Jack Bedell writes poems about the nature of south Louisiana
You grow up in a place like suburban New Orleans, and one of the first things you learn is that the land on which the suburbs float was at one time marsh or swap. My own childhood home had two huge cypress trees in the yard, and they never did quite thrive like they did in marsh-days. The one next to the driveway died first, the cement partially blocking water from reaching its roots. A few years later, the one in the front yard died as well. Even in humidity- and rain-rich New Orleans, it needed more water than allowed by the St. Augustine grass.
I thought about those cypress trees as I read Against the Woods’ Dark Trunks: Poems by Jack Bedell. Bedell is a professor of English and coordinator of Creative Writing at Southeastern Louisiana University in Hammond, which sits “across the lakes” from New Orleans, the lakes being Borgne, Pontchartrain, and Maurepas. It’s just up the road from Ponchatoula, which for a very long time laid a legitimate claim to being the strawberry capital of the world.
When it’s not sinking into the Gulf of Mexico, south Louisiana is rather swampy, almost as if nature resented anything being taken from it and is waiting, patiently, to take it back. Bedell knows this. That patiently waiting Nature is present in all of these poems. Even writing about a manmade construction like the Bonnet Carre Spillway alongside the Mississippi River above New Orleans, Bedell knows that Nature will one day not be denied. The spillway, with its floodgates by the river, is designed to ease the threat of flooding to the city; when the river gets out of control, the floodgates are open, and water pours into the spillway and eventually Lake Pontchartrain. My childhood home is just a few miles down the road. The spillway is where you went to look for crawfish (Bedell writes about them, too) and even picnics in high school.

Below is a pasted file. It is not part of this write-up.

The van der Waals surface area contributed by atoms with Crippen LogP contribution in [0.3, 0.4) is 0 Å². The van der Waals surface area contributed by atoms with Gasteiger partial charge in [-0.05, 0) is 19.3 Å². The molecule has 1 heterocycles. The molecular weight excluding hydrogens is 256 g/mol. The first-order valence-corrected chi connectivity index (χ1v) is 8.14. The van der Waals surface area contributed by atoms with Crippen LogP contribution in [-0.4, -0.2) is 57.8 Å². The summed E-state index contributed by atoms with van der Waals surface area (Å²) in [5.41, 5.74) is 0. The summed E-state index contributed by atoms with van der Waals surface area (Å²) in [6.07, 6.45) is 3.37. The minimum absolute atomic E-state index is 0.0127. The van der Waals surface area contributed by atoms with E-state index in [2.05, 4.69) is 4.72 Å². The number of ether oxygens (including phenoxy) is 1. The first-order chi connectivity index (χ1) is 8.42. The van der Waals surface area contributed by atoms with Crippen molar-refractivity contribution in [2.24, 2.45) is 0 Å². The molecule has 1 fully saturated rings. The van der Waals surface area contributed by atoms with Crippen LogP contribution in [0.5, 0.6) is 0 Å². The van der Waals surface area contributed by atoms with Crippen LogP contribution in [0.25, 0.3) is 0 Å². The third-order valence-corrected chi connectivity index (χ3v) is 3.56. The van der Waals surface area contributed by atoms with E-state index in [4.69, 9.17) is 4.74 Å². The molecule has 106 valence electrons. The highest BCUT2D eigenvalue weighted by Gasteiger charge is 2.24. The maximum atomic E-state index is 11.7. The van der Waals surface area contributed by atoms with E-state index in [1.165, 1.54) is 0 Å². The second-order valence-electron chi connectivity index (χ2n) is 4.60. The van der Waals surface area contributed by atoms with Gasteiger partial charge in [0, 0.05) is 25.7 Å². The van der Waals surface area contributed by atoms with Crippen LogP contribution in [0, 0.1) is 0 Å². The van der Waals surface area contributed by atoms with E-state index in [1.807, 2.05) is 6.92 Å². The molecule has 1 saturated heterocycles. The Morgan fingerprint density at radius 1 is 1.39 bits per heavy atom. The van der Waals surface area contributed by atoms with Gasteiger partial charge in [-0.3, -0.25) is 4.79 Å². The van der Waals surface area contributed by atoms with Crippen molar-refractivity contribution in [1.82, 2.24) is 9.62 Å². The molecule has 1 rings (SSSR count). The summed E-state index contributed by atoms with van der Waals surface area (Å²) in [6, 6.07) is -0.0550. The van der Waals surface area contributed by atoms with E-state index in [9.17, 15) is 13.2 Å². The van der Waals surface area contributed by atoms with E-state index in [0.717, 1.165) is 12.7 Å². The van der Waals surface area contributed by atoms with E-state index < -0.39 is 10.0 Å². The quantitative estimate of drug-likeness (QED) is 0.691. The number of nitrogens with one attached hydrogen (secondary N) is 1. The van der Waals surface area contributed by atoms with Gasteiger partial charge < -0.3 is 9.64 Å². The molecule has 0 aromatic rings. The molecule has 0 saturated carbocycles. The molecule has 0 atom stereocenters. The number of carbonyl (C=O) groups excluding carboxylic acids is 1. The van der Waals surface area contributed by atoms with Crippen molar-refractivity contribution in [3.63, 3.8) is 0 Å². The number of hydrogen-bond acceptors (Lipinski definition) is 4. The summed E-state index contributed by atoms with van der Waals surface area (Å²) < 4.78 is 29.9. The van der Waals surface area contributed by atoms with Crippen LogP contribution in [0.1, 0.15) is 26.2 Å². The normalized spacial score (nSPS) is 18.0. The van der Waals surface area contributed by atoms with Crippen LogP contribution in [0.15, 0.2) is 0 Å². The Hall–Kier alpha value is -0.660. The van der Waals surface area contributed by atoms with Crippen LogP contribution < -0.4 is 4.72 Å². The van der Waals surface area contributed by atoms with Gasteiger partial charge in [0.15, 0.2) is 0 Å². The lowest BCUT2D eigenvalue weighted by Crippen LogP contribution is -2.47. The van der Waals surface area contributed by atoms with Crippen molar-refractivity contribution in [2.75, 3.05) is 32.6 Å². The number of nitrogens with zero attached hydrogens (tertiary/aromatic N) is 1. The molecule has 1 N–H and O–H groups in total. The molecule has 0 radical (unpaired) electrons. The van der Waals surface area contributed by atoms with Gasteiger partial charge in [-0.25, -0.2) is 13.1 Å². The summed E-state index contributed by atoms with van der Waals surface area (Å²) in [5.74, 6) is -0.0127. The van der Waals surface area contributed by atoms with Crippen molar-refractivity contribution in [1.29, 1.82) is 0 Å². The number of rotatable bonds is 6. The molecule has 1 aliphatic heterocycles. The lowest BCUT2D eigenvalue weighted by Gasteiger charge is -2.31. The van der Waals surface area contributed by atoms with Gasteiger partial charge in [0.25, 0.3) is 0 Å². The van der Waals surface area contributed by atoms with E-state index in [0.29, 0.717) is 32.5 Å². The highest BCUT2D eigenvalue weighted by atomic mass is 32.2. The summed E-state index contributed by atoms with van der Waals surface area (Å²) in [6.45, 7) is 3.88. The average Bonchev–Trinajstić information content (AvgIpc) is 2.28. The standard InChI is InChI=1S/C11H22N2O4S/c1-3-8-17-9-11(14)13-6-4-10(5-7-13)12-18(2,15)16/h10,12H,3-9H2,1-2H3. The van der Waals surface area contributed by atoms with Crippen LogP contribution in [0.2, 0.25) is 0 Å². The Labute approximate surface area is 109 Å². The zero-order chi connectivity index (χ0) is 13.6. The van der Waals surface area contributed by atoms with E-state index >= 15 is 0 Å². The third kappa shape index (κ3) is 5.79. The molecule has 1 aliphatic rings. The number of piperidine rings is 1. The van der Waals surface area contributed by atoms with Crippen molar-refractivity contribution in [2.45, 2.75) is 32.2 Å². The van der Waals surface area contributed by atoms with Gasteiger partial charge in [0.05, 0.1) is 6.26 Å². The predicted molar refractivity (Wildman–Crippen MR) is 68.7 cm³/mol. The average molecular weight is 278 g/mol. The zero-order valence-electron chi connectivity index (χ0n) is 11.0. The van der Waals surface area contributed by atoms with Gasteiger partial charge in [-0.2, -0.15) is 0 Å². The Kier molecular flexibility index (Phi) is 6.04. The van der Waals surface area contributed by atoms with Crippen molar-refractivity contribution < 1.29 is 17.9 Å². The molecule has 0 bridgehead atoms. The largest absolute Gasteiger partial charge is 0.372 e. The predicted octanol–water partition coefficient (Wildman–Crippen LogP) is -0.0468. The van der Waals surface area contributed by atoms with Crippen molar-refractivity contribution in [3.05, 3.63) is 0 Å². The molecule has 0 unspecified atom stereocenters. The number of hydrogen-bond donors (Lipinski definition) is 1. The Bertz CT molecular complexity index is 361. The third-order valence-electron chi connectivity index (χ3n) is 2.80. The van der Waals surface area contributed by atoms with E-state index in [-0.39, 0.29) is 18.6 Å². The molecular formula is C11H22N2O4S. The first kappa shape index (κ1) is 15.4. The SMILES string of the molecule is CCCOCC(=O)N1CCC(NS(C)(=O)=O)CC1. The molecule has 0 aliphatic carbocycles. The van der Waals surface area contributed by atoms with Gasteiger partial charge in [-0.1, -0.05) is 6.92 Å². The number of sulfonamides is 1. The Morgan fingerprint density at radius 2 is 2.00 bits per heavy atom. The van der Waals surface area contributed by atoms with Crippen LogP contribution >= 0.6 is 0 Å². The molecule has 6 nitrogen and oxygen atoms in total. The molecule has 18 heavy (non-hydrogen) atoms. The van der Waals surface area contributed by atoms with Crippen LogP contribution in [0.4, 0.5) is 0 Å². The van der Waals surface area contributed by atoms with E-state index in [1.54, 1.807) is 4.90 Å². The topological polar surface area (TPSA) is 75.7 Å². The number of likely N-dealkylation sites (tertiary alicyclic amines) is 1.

Bedell also writes about beached whales in Terrebone Parish, serpents and insects (of which there are a prodigious number, especially mosquitoes), folk legends (like the one whose name you never say, and I won’t say it here), pelicans (state bird), marsh horses, swamp phantoms, and the smell of the swamp (stinky). He even writes about a man (P.V. O’Neill) who’s buried in the ground, but he had to go all the way to Shreveport in northwestern Louisiana because the water table allows almost no below-ground burials south of Lake Pontchartrain.
He even writes about one the stars of the Audubon Park Zoo in New Orleans.
The White Alligator
The white alligator at the zoo
rests his head on top the water
with only his blue eyes showing.
He hangs his body straight down
like any of us would, floating,
does not miss the sun
burning his pale skin, the pull
of mud in cold weather.
He does not fret for need.
I’m sure when his lids nictate shut,
he dreams of water-green hide
and a deer’s total suppliance
nosing water from the bank’s edge.
What more could his slow smile want?
For the record, the white alligator is not, I repeat not, an albino. Albino alligators do exist, of course, but this white alligator is the rare leucistic alligator, aka Alligator mississippiensis. And you watched yourself around him, with those mesmerizing baby blue eyes of his. (Spots, the zoo’s white alligator, died in 2015. He was 28.)
From 2017 to 2019, Bedell served as post laureate of Louisiana. At Southeastern, he also serves as editor for Louisiana Literature and director of the Louisiana Literature Press. He’s published several poetry collections, including Color All Maps New, Rock Garden, No Brother, This Storm, Bone-Hollow, True, Revenant, and Elliptic. His poems have been published in numerous literary journals and magazines.
If you’re from south Louisiana, you settle in with a cup of coffee and chicory (and maybe a beignet from Café du Monde) and smile the entire time you read the fine collection that is Against the Woods’ Dark Trunks. Even if you’re not from south Louisiana, you learn a lot about a unique place in history and nature. But if you are, you can’t help but remember those cypress trees which shaded your childhood playtime.
How to Read a Poem uses images like the mouse, the hive, the switch (from the Billy Collins poem)—to guide readers into new ways of understanding poems. Anthology included.
“I require all our incoming poetry students—in the MFA I direct—to buy and read this book.”
—Jeanetta Calhoun Mish
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